Lekki-Ikoyi Bridge Toll to Continue Pending Appeal -Court
A Federal High Court, Lagos, which declared toll collection on Lekki-Ikoyi bridge illegal, has ordered a stay of execution of the judgment.
Justice Saliu Saidu, in a ruling on Friday, granted the application for stay of execution filed by the Lagos State Government, on March 28, the day after the judgment was delivered.
With the court’s ruling, toll collection will continue on the bridge, pending the determination of government’s appeal challenging the judgment.
“I hereby grant the application for stay of execution of the judgment delivered on March 27, 2014 pending the determination of the appeal of the applicants,” Saidu said.
In his reaction to the ruling, Ebun-Olu Adegboruwa, the lawyer who instituted the suit in which the court delivered the judgment, said he was ready for the appeal.
“We will pursue the appeal. The ruling is just temporary; it is not a reversal of the judgment of the court,” Adegboruwa said.
The state government and the Attorney General in the state, Mr. Ade Ipaye, who are both the 3rd and 4th respondents in the main suit, had filed the application for stay of execution on the grounds of its appeal against the court’s judgment.
The court rejected Adegboruwa’s allegation that the state government was not entitled to be granted the application because it had disobeyed the judgment.
“Though the respondent (Adegboruwa) has alleged that the applicants have disobeyed the judgment of court, a party cannot be held for disobeying an order he is appealing against,” the court held.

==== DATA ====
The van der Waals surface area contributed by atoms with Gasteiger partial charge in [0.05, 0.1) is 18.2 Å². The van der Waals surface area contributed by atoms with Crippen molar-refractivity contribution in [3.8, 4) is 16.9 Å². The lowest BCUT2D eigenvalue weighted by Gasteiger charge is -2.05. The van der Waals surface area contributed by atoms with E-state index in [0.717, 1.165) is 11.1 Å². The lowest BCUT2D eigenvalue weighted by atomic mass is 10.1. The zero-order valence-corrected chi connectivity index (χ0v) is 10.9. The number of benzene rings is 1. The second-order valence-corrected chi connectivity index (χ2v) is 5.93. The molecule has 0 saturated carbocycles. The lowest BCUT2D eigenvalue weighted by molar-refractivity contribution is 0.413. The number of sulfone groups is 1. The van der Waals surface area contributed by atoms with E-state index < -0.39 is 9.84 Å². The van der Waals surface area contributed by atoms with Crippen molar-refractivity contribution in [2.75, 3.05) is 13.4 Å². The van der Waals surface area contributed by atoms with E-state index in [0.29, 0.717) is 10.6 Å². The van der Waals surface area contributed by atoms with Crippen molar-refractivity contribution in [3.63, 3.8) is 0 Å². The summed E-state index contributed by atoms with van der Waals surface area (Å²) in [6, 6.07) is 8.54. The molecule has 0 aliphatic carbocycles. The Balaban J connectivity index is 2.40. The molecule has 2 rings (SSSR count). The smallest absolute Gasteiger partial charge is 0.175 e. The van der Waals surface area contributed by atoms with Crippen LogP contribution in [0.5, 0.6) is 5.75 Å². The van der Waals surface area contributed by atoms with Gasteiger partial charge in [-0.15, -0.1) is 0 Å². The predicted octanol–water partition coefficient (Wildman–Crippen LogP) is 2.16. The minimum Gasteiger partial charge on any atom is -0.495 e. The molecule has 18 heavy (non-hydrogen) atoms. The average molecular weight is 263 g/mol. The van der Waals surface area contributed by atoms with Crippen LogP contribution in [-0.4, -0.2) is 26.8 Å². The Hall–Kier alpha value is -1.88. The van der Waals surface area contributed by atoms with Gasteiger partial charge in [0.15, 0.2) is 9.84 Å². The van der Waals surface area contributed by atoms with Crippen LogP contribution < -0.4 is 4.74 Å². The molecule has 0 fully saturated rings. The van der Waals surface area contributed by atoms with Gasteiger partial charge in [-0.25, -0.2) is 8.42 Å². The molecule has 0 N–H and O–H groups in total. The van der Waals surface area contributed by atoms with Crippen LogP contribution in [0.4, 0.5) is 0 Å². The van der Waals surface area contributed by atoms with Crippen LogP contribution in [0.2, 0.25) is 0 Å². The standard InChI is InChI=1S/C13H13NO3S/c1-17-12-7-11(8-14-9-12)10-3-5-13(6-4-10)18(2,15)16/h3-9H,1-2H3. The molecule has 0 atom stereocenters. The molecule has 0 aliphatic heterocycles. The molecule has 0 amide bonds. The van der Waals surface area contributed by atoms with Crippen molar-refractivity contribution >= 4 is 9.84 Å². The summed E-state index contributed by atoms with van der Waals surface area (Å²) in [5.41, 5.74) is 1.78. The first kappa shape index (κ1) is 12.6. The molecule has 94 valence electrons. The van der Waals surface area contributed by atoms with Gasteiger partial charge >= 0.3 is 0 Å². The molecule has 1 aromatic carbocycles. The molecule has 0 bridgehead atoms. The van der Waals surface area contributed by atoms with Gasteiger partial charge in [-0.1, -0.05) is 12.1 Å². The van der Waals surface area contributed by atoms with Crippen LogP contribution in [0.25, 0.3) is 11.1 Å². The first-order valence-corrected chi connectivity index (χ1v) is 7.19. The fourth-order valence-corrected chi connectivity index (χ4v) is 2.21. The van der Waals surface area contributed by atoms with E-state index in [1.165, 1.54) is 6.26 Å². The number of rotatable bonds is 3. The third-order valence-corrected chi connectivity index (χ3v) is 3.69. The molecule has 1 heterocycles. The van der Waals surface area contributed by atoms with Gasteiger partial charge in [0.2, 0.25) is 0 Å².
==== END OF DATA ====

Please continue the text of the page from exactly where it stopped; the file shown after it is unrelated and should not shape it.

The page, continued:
The court added that the application by the state government fulfilled the necessary legal requirements, as its appeal and Adegboruwa’s cross appeal against the judgment presented “arguable grounds of appeal” and “recondite and substantial legal issues” to be sorted out by the Court of Appeal.
The judge added that the facts presented before the court by the applicants, were in his view, “special and exceptional circumstances” which warranted the granting of the application.
The Attorney General of the Federation and the National Inland Waterways were the 1st and 2nd respondents in the main suit.
The two parties however did not oppose the state government’s application for stay of execution.
The government had on March 28, 2014, a day after the judgment was delivered, filed a notice of appeal and an application for stay of execution of the judgment.
The government insisted in its appeal filed before the Lagos Division of the Court of Appeal that the lower court was wrong to have held that there was no existing law backing toll collection on the bridge.
It maintained that there were provisions of the Public Private Partnership Law in the state backing toll collection on the bridge such public asset.
At the hearing of the application for stay of execution April 17, Adegboruwa had accused the government of continually violating the judgment of the court with the continued toll collection on the bridge.
“Right from the day judgment was delivered, tolling has continued on the bridge. They had shown that they were not going to obey the court’s judgment. As soon as the Attorney-General stepped out of the court, he had said they were not going to obey the judgment,” Adegboruwa said.
But Ipaye, representing his office and the government, denied violating any court order.
Ipaye maintained that the court in its judgment never made any declarative or consequential order barring toll collection on the bridge.
“The respondent (Adegboruwa) has also filed a cross-appeal, and the cross-appeal is to the effect that there was no court order. I wonder why he is suggesting that we are the only one saying so,” Ipaye said.